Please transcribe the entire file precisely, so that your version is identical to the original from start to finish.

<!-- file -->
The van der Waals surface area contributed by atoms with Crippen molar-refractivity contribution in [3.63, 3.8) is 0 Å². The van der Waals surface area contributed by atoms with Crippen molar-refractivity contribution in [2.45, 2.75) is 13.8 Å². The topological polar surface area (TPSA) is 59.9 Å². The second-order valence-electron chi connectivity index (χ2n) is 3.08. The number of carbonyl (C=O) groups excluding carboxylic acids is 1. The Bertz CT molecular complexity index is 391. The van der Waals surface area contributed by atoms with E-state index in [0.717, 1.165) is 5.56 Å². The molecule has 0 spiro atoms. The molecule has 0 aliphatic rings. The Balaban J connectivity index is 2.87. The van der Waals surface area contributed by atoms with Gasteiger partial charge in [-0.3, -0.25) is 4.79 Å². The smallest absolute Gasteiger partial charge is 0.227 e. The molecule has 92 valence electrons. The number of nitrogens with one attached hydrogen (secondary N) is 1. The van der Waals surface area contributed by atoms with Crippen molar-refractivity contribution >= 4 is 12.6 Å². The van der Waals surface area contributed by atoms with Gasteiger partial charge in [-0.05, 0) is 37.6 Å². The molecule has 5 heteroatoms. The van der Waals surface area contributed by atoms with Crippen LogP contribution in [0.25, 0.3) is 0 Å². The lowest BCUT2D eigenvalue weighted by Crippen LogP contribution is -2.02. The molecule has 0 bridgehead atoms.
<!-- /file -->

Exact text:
The van der Waals surface area contributed by atoms with Crippen molar-refractivity contribution in [3.63, 3.8) is 0 Å². The van der Waals surface area contributed by atoms with Crippen molar-refractivity contribution in [2.45, 2.75) is 13.8 Å². The topological polar surface area (TPSA) is 59.9 Å². The second-order valence-electron chi connectivity index (χ2n) is 3.08. The number of carbonyl (C=O) groups excluding carboxylic acids is 1. The Bertz CT molecular complexity index is 391. The van der Waals surface area contributed by atoms with E-state index in [0.717, 1.165) is 5.56 Å². The molecule has 0 spiro atoms. The molecule has 0 aliphatic rings. The Balaban J connectivity index is 2.87. The van der Waals surface area contributed by atoms with Gasteiger partial charge in [-0.3, -0.25) is 4.79 Å². The smallest absolute Gasteiger partial charge is 0.227 e. The molecule has 92 valence electrons. The number of nitrogens with one attached hydrogen (secondary N) is 1. The van der Waals surface area contributed by atoms with Crippen molar-refractivity contribution >= 4 is 12.6 Å². The van der Waals surface area contributed by atoms with Gasteiger partial charge in [-0.05, 0) is 37.6 Å². The molecule has 5 heteroatoms. The van der Waals surface area contributed by atoms with Crippen LogP contribution in [0.25, 0.3) is 0 Å². The lowest BCUT2D eigenvalue weighted by Crippen LogP contribution is -2.02. The molecule has 0 bridgehead atoms.